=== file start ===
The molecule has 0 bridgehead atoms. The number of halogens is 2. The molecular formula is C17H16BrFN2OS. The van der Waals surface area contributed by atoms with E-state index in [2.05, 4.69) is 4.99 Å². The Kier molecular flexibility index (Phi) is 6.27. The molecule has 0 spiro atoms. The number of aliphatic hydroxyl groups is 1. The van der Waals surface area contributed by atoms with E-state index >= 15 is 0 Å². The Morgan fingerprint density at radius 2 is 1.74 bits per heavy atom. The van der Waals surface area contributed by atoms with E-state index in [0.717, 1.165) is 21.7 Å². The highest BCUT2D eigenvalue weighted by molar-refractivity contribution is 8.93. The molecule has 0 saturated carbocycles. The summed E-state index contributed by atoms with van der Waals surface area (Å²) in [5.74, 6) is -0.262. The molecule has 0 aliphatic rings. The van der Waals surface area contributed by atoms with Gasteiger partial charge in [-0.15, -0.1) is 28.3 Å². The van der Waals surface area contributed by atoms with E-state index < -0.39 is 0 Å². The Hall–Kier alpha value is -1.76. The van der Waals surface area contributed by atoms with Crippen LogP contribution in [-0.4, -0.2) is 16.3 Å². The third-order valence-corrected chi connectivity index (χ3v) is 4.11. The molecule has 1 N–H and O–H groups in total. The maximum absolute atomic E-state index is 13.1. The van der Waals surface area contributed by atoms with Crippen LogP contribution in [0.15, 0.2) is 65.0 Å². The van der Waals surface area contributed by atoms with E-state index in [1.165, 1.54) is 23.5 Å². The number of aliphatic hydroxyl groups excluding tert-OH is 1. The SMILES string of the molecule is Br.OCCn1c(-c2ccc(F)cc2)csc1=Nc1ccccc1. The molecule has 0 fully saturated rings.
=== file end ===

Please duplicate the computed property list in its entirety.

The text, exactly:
The molecule has 0 bridgehead atoms. The number of halogens is 2. The molecular formula is C17H16BrFN2OS. The van der Waals surface area contributed by atoms with E-state index in [2.05, 4.69) is 4.99 Å². The Kier molecular flexibility index (Phi) is 6.27. The molecule has 0 spiro atoms. The number of aliphatic hydroxyl groups is 1. The van der Waals surface area contributed by atoms with E-state index >= 15 is 0 Å². The Morgan fingerprint density at radius 2 is 1.74 bits per heavy atom. The van der Waals surface area contributed by atoms with E-state index in [0.717, 1.165) is 21.7 Å². The highest BCUT2D eigenvalue weighted by molar-refractivity contribution is 8.93. The molecule has 0 saturated carbocycles. The summed E-state index contributed by atoms with van der Waals surface area (Å²) in [5.74, 6) is -0.262. The molecule has 0 aliphatic rings. The van der Waals surface area contributed by atoms with Gasteiger partial charge in [-0.15, -0.1) is 28.3 Å². The van der Waals surface area contributed by atoms with E-state index < -0.39 is 0 Å². The Hall–Kier alpha value is -1.76. The van der Waals surface area contributed by atoms with Crippen LogP contribution in [-0.4, -0.2) is 16.3 Å². The third-order valence-corrected chi connectivity index (χ3v) is 4.11. The molecule has 1 N–H and O–H groups in total. The maximum absolute atomic E-state index is 13.1. The van der Waals surface area contributed by atoms with Crippen LogP contribution in [0.15, 0.2) is 65.0 Å². The van der Waals surface area contributed by atoms with E-state index in [1.165, 1.54) is 23.5 Å². The number of aliphatic hydroxyl groups excluding tert-OH is 1. The SMILES string of the molecule is Br.OCCn1c(-c2ccc(F)cc2)csc1=Nc1ccccc1. The molecule has 0 fully saturated rings.